Independent Clauses | n. —unusual words about underappreciated music

Younger Youth Hip (-Hop) to the Old-School

November 1, 2007

Younger Youth Hip (-Hop) to the Old-School

Most musical acts today have aspirations of greatness, which are ultimately defined by varying levels of commercial success, but the members of the L.A.-based band Younger Youth have no plans to quit their day jobs. However, come closing time, Younger Youth just wants the masses to experience their eclectic musical stylings.

Self-described as indie rock/afro beat, singer Matthew Muller, drummer Casey Ryder and bassist Paul Ron Rivera approach music as a form of recreation, free of strict touring schedules and major labels with reps who have nothing but dollar signs in their eyes.

In addition to having fun by playing music and performing live, Ryder describes the band as “a different creative release.”

This “release” is currently taking the form a Hip-Hopesque mixtape project.

“Along with polished, fully-realized albums, we want to release all the stuff we are stoked about but just wouldn’t work on the record or maybe didn’t come to fruition as a full song,” Muller said.

The band plans to go old school with the project by trying to make the mixtape something you gave somebody you care about.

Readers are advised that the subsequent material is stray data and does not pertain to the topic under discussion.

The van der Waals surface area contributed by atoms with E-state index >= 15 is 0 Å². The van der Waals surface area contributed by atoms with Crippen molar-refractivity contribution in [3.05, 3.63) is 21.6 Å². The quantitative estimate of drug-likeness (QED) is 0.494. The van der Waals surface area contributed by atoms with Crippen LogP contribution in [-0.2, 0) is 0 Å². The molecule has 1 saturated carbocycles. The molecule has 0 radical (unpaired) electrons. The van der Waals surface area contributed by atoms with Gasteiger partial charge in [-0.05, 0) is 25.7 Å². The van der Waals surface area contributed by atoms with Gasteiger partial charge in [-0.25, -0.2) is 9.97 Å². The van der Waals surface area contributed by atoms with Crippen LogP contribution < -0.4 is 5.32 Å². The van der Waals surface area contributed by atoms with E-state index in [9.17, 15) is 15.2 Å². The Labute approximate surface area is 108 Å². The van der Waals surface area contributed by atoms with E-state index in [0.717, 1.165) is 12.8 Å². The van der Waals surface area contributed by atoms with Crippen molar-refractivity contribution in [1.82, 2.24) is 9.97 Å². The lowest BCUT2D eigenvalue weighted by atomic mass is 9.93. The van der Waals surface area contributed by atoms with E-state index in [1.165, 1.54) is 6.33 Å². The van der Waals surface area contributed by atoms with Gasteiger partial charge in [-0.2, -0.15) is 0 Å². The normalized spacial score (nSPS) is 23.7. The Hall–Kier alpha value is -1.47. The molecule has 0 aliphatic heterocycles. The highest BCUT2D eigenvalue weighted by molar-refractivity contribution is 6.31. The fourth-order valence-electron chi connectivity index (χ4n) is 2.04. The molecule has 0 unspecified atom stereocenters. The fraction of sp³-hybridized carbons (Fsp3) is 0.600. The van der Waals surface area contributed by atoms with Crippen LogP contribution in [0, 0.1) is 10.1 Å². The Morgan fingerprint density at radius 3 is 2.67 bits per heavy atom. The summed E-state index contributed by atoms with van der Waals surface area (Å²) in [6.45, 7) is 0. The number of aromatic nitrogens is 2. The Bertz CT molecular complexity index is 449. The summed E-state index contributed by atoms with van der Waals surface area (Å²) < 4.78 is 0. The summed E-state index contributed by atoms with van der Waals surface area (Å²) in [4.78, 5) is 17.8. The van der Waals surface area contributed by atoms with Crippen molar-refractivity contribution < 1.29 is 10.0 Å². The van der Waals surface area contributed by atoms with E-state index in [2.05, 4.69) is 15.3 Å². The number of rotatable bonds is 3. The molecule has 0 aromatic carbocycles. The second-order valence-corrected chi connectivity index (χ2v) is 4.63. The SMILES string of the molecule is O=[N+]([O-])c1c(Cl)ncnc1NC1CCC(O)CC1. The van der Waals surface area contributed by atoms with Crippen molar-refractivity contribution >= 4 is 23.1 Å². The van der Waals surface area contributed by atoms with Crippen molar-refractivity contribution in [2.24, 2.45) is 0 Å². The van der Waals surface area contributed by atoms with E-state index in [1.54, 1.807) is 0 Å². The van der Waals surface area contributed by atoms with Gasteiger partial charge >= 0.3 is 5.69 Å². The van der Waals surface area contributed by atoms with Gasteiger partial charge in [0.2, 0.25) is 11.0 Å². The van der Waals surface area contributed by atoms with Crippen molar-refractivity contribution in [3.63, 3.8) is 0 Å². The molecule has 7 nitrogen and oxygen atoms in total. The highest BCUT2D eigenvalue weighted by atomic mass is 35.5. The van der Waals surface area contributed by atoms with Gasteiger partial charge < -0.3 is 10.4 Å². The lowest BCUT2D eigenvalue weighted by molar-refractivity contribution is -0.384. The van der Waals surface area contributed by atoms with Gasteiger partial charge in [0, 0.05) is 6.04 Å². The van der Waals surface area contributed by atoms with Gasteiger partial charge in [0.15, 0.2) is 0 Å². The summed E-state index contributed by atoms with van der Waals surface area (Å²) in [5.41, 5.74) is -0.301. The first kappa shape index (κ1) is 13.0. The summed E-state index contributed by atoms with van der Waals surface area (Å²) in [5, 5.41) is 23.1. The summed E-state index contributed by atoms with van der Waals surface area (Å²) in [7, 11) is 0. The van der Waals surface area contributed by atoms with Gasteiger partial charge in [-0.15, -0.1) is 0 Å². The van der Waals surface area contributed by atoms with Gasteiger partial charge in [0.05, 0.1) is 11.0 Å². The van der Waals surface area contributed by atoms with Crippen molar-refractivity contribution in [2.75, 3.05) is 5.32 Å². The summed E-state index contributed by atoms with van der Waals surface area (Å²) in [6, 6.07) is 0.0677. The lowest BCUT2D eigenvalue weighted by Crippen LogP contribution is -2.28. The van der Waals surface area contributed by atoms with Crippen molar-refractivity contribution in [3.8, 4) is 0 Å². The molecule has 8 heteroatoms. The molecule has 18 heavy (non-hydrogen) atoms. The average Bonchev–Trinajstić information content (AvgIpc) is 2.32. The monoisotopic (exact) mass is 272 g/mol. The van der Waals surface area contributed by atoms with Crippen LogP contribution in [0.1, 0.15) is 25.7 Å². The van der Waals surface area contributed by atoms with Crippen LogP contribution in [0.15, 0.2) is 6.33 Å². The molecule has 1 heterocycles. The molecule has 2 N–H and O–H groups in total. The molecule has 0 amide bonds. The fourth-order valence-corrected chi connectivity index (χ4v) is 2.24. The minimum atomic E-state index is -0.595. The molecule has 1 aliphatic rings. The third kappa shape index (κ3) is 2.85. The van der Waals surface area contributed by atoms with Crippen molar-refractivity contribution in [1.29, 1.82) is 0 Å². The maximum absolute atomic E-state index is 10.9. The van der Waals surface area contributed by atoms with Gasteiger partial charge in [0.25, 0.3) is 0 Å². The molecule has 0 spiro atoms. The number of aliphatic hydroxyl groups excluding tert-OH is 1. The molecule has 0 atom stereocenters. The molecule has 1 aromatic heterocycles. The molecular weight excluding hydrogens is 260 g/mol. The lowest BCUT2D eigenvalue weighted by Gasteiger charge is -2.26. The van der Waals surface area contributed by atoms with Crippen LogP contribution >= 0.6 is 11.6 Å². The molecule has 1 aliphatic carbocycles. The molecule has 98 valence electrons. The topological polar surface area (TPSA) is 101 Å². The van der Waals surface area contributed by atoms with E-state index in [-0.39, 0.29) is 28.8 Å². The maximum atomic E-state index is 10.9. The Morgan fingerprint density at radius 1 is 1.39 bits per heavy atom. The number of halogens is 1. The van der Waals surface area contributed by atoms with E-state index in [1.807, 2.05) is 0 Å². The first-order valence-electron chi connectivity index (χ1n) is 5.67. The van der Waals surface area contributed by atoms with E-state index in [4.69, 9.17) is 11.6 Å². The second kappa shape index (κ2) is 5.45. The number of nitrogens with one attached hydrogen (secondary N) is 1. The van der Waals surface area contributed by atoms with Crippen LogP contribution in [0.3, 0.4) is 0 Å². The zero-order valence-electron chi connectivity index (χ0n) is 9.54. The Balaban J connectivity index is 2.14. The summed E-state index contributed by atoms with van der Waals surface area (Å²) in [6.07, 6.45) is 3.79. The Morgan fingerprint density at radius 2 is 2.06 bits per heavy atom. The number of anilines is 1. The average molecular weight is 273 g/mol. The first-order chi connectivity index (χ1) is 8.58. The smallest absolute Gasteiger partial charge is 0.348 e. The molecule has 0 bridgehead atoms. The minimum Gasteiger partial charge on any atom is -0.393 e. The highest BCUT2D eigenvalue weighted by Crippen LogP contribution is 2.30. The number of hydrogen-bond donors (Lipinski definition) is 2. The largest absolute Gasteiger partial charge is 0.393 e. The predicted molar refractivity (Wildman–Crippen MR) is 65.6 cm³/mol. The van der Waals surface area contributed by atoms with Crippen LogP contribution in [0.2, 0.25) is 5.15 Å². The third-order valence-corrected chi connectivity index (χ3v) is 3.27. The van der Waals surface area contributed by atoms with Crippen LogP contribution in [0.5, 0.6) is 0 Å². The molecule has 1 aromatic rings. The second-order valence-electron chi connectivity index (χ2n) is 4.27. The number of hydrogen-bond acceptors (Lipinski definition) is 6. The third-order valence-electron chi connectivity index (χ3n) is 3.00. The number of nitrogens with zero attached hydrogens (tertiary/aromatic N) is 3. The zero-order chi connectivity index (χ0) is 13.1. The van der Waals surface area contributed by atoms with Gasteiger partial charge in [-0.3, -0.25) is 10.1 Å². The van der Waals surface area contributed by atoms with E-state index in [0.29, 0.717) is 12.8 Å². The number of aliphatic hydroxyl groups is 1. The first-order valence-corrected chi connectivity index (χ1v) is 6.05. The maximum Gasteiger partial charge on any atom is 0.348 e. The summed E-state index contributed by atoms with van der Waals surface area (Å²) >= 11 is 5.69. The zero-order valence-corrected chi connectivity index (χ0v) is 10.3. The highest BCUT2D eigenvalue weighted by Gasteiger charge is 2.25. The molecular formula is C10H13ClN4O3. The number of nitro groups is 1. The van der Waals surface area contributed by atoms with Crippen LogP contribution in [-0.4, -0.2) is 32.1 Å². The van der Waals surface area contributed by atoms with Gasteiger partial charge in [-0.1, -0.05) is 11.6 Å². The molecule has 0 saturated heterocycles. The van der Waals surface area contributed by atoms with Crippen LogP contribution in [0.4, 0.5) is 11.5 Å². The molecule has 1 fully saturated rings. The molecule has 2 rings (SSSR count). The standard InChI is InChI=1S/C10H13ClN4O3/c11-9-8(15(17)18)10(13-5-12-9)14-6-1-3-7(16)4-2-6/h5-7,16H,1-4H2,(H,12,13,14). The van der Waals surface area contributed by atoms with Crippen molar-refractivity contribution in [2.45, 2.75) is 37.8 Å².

“[It’s] not like nowadays where you have all of your music [on a computer], and you search for song titles and burn a CD,” Muller said.

In keeping up with the band’s overall intention of having fun while producing meaningful music, the project will have a natural flow as opposed to a pre-meditated, paint-by-numbers process.

“I don’t want to make the mixtape something that is formulaic in nature, I want it to be something that flows in an appropriate way,” Muller said.

Along with the intangible youthful expression of love and friendship the project will represent, the band members hope to physically exude that tear-inducing nostalgia via vinyl, cassette and possibly even 8-track formats.

Continuing with the old school element, Muller equates the project with the work ethic of punk bands in the ‘70s.

“The pinnacle year of punk rock, 1977, saw two albums each from The Jam, Iggy, The Ramones and The Stranglers,” Muller said. “You rarely, if ever, see feats like that anymore.”

For those wanting a taste of Younger Youth, the single, “The Only Ones” is currently available on iTunes. Muller perfectly matches the intense, yet radio-friendly guitar and drums with his Bono-esque wail, making for a simultaneously powerful and catchy tune.

David Miller

thedavid@independentclauses.com

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Stephen Carradini and friends write reviews of bands that are trying to make the next step in their careers.

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